After some notably warmer forecast trends overnight, natural gas futures were trading slightly lower early Friday. The May Nymex contract was down 1.5 cents to $2.697/MMBtu shortly after 8:30 a.m. ET.

Weather data during the day Thursday had advertised milder trends except for the European model. But the European model “flipped considerably warmer” overnight to drop 24 heating degree days from its outlook compared to Thursday’s run, according to NatGasWeather.

“All overnight weather models were warmer/bearish trending with the pattern for the first half of April, especially so with the European model as it proved it had to catch up to the rest of the warmer data,” NatGasWeather said. “...Simply put, after a rather strong late season cold blast late this weekend through early next week, a rather bearish pattern is expected to dominate the country April 5-12 with very light national demand.”

The latest data overnight advertises temperatures in the 70s and 80s across much of the country April 8-12, according to the forecaster, and this period “should be a good test to see how large builds can be this shoulder season when favorable weather conditions and near record production work in concert.”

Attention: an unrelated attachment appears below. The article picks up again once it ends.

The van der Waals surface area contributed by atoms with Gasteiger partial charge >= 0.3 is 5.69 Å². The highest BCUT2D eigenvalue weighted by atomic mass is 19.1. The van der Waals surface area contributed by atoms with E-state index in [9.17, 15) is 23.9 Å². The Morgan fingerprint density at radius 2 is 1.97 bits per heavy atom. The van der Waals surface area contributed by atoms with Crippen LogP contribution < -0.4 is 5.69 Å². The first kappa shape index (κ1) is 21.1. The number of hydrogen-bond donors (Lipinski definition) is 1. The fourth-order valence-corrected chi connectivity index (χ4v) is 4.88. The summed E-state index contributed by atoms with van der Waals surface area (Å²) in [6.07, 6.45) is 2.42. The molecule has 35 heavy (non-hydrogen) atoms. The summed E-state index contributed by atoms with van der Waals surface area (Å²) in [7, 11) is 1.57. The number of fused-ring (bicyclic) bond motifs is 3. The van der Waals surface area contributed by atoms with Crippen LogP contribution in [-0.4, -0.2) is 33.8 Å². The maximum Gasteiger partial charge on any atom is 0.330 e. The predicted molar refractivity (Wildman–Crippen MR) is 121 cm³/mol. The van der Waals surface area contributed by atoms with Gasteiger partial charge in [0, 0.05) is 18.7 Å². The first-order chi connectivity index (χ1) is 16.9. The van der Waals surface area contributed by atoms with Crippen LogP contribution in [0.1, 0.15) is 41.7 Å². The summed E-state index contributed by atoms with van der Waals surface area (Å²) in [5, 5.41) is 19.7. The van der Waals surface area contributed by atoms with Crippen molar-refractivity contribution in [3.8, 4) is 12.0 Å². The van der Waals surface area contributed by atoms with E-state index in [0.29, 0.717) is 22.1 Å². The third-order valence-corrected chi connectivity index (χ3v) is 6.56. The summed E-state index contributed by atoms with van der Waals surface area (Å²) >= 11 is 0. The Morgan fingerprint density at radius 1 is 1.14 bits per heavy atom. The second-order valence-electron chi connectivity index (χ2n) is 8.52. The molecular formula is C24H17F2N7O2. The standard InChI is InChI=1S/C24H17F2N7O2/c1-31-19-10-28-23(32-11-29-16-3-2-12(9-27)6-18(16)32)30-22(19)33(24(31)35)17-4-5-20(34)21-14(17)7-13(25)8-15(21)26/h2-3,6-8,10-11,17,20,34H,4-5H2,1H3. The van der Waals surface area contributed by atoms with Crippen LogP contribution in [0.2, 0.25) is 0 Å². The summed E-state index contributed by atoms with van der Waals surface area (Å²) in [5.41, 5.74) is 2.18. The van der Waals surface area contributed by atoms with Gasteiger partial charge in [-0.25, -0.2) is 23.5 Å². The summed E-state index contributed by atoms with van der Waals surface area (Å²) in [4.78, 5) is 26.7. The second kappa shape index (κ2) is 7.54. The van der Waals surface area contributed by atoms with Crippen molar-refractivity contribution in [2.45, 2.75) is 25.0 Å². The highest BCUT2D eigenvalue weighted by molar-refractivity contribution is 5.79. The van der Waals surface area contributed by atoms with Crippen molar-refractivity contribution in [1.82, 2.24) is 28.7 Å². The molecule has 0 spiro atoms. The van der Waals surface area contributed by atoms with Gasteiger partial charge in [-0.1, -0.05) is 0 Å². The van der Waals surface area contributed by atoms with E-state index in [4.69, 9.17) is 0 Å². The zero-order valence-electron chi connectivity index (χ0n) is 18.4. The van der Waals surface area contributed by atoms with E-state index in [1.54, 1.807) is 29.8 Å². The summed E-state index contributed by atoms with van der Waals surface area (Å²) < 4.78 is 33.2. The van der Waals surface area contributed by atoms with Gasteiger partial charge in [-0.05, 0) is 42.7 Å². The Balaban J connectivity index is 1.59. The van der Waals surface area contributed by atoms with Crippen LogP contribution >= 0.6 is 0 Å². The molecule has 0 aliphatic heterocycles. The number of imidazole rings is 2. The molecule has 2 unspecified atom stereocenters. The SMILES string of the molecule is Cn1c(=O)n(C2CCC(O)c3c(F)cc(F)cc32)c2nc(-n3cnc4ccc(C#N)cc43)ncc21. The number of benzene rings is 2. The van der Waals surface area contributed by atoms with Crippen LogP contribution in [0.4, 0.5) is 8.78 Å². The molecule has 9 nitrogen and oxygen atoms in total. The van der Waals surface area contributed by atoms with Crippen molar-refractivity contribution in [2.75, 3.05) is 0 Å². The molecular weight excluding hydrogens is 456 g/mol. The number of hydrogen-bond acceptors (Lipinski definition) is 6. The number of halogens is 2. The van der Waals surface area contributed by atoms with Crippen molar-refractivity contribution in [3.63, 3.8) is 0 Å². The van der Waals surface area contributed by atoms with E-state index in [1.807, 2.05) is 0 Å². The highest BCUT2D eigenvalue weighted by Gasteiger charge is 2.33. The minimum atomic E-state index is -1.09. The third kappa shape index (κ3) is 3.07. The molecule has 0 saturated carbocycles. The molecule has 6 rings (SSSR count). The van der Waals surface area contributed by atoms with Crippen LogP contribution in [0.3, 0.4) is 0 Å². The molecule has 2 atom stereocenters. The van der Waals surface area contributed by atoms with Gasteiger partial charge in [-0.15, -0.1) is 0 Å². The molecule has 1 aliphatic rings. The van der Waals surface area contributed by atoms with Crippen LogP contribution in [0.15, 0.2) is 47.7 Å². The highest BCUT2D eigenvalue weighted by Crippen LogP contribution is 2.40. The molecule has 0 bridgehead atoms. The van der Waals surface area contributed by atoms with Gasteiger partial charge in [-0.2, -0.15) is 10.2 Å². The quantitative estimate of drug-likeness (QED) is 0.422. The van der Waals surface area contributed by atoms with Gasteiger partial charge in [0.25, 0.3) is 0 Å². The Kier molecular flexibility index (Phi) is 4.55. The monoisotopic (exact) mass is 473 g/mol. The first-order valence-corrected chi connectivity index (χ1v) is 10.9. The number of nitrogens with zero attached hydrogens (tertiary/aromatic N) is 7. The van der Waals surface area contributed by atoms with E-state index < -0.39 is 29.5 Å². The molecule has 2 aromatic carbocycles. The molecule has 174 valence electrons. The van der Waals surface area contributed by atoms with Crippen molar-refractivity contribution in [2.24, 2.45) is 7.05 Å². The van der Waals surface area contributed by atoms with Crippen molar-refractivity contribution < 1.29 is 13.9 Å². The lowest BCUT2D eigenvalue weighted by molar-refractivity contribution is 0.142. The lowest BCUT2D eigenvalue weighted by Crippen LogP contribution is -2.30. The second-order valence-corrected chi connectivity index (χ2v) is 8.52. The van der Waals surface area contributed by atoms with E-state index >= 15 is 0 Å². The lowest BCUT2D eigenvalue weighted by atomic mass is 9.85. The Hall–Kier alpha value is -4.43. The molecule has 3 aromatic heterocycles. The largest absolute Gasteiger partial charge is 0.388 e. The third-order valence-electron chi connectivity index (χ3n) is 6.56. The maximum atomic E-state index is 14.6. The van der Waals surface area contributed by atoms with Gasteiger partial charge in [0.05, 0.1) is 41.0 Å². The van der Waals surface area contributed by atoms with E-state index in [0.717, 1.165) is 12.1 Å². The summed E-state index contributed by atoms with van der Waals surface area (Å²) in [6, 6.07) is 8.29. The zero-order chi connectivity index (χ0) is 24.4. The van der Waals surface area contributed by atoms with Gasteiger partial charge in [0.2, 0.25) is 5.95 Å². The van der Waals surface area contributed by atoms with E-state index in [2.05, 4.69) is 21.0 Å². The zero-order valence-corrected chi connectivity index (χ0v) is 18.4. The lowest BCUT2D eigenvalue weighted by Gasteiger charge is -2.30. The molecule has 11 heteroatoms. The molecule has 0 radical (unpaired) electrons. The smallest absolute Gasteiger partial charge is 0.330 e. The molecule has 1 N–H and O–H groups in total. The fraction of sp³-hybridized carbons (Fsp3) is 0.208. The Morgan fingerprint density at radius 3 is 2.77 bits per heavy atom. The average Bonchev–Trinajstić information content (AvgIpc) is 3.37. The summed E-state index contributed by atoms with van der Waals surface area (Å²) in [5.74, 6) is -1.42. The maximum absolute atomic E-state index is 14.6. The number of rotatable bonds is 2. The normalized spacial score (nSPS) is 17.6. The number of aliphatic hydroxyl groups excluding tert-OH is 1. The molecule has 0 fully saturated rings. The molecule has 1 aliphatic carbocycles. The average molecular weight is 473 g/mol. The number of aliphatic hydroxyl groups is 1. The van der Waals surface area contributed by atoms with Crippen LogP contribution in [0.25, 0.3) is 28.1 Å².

The Energy Information Administration’s (EIA) weekly storage report Thursday showed a 36 Bcf withdrawal for the week ended March 22, compared to a five-year average withdrawal of 41 Bcf and a 66 Bcf pull recorded in the year-ago period. Total Lower 48 working gas in underground storage stood at 1,107 Bcf as of March 22, 285 Bcf (20.5%) below last year’s stocks and 551 Bcf (33.2%) below the five-year average, according to EIA.

The 36 Bcf pull for the week implies the market was 2.3 Bcf/d looser than last year on a weather-adjusted basis, according to analysts with Raymond James & Associates. The market has averaged 2.3 Bcf/d looser over the past four weeks, they said.

Compared to degree days and normal seasonality, Genscape Inc. analyst Margaret Jones said this week’s figure is about 2.0 Bcf/d looser than the five-year average.

“Total power generation was down around 12 average GWh versus the previous week,” Jones said. “Nuclear and renewable generation was down around 15 average GWh as wind fell off by 14 average GWh. Nuclear generation also dropped by a little over 1 average GWh as nuclear gen continues to come offline during refueling season.

“Coal was down around 2 average GWh, and gas was up 6 average GWh week/week for an estimated 1.0 Bcf/d more gas burn week/week.”

May crude oil futures were up $1.13 to $60.43/bbl shortly after 8:30 a.m. ET, while April RBOB gasoline was up about 3.5 cents to $1.9153/gal.